My workshop isn’t much, but there’s all the basic tools – saws, sanders, screwdrivers, and sandpaper. I have glue and clamps. Tools are everywhere – on hooks, in drawers, on shelves or scattered on my assembly table. It’s a small space, barely enough room for me and a few projects.
In winter, half the shop can be heated and in summer there’s a fan to kick up dust and provide a little air. I often check the temperature before venturing out there.
Time is one thing lacking – never enough time. I have a number of half finished projects and a longer list of projects I’d like to start. I’d like to create more, do more, but … well, life, work, stuff. There’s never enough time.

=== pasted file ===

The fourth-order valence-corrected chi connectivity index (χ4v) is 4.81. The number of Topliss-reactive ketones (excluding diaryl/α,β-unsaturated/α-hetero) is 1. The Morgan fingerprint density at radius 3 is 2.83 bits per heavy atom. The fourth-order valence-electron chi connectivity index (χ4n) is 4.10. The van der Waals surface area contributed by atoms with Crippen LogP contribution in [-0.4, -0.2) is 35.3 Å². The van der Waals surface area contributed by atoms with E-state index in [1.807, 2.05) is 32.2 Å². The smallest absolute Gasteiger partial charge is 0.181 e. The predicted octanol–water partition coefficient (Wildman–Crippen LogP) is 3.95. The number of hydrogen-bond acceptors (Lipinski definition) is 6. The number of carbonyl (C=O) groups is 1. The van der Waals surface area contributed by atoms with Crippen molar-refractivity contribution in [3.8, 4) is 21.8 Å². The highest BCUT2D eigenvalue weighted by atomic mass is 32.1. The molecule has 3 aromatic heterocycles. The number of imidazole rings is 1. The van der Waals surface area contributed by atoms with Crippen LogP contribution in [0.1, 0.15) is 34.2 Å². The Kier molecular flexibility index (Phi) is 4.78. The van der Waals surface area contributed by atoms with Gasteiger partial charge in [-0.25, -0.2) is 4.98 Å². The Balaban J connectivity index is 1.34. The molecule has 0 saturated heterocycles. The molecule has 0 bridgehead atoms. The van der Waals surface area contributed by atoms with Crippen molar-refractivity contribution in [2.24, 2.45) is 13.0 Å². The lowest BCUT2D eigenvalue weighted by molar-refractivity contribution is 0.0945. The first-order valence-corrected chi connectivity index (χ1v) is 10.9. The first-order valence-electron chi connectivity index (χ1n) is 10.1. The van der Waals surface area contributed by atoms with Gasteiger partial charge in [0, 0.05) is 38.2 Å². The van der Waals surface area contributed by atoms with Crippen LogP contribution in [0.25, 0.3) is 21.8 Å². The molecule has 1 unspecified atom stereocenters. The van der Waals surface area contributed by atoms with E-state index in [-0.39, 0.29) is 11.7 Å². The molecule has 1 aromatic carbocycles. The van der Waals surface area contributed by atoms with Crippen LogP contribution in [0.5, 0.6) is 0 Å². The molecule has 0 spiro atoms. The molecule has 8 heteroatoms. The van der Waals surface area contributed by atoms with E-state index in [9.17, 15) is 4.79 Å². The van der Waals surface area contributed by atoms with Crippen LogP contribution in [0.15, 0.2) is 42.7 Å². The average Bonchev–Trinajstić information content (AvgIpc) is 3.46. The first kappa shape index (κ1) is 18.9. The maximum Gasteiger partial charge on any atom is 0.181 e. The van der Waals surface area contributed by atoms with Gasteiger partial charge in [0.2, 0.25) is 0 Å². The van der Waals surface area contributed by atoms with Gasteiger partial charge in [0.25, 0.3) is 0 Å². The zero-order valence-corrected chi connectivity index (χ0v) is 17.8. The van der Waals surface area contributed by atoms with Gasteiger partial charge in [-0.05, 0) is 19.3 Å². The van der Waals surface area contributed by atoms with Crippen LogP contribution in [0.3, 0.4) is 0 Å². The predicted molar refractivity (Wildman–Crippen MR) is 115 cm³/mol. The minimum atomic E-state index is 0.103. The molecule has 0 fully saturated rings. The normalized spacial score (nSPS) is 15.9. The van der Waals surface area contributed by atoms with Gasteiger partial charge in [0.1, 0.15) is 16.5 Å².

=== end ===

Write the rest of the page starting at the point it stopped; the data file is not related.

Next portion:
A few years ago I was asked to do a woodworking project at church. My answer was, “The only way I can work on your project is by not finishing someone else’s project.” Wouldn’t it be nice to be able to do everything you want and all the things you’re asked.
Life isn’t like that. There are choices that we don’t want to make.
I’m not the greatest woodworker. Precision is always a challenge for me, both because I don’t have enough skill and I haven’t invested in the best of tools. The table saw fence isn’t parallel, the router table isn’t flat, the bandsaw blade bends, and I often miss add all those little fractions (quick, what’s half of 3/4 of an inch?). There’s no promise that anything delivered from my shop is flat, square or level.
Still, there’s satisfaction in working the tools to craft something. Reality rarely meets the fancy drawings I make. I know I am a better craftsman than I was ten years ago. I’ve learned a lot and have more confidence. I make plenty of mistakes and often am frustrated that my results don’t meet my ideals.
The only real goal I have is doing what I can and being able to say, “I made this.”